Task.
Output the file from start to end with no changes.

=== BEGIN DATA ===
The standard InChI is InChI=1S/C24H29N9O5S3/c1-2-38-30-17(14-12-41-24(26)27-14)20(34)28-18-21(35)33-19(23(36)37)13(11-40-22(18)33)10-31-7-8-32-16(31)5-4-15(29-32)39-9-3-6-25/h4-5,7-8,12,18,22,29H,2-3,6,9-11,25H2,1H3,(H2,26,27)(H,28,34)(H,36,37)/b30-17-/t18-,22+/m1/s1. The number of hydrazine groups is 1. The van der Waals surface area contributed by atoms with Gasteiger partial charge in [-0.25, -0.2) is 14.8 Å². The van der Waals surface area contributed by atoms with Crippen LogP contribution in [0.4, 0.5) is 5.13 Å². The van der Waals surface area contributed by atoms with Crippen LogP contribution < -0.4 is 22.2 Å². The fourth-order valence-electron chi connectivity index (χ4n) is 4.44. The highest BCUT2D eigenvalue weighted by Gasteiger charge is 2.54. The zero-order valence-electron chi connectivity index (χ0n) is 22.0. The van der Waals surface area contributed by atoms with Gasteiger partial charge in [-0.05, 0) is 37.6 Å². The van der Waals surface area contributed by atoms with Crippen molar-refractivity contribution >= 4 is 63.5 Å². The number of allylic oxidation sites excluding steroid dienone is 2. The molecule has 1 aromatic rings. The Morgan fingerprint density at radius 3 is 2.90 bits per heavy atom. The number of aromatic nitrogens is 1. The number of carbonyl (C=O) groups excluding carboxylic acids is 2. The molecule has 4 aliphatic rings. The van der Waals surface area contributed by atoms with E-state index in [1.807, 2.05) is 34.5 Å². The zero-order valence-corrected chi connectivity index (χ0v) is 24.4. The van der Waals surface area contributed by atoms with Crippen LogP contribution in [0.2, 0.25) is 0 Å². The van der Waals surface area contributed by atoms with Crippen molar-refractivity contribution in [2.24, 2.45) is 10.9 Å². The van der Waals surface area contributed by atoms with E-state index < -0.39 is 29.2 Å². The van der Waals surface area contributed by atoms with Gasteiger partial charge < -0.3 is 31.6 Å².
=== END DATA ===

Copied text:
The standard InChI is InChI=1S/C24H29N9O5S3/c1-2-38-30-17(14-12-41-24(26)27-14)20(34)28-18-21(35)33-19(23(36)37)13(11-40-22(18)33)10-31-7-8-32-16(31)5-4-15(29-32)39-9-3-6-25/h4-5,7-8,12,18,22,29H,2-3,6,9-11,25H2,1H3,(H2,26,27)(H,28,34)(H,36,37)/b30-17-/t18-,22+/m1/s1. The number of hydrazine groups is 1. The van der Waals surface area contributed by atoms with Gasteiger partial charge in [-0.25, -0.2) is 14.8 Å². The van der Waals surface area contributed by atoms with Crippen LogP contribution in [0.4, 0.5) is 5.13 Å². The van der Waals surface area contributed by atoms with Crippen LogP contribution < -0.4 is 22.2 Å². The fourth-order valence-electron chi connectivity index (χ4n) is 4.44. The highest BCUT2D eigenvalue weighted by Gasteiger charge is 2.54. The zero-order valence-electron chi connectivity index (χ0n) is 22.0. The van der Waals surface area contributed by atoms with Gasteiger partial charge in [-0.05, 0) is 37.6 Å². The van der Waals surface area contributed by atoms with Crippen molar-refractivity contribution >= 4 is 63.5 Å². The number of allylic oxidation sites excluding steroid dienone is 2. The molecule has 1 aromatic rings. The Morgan fingerprint density at radius 3 is 2.90 bits per heavy atom. The number of aromatic nitrogens is 1. The number of carbonyl (C=O) groups excluding carboxylic acids is 2. The molecule has 4 aliphatic rings. The van der Waals surface area contributed by atoms with E-state index in [1.807, 2.05) is 34.5 Å². The zero-order valence-corrected chi connectivity index (χ0v) is 24.4. The van der Waals surface area contributed by atoms with Crippen LogP contribution in [0.2, 0.25) is 0 Å². The van der Waals surface area contributed by atoms with Crippen molar-refractivity contribution in [2.24, 2.45) is 10.9 Å². The van der Waals surface area contributed by atoms with E-state index < -0.39 is 29.2 Å². The van der Waals surface area contributed by atoms with Gasteiger partial charge < -0.3 is 31.6 Å².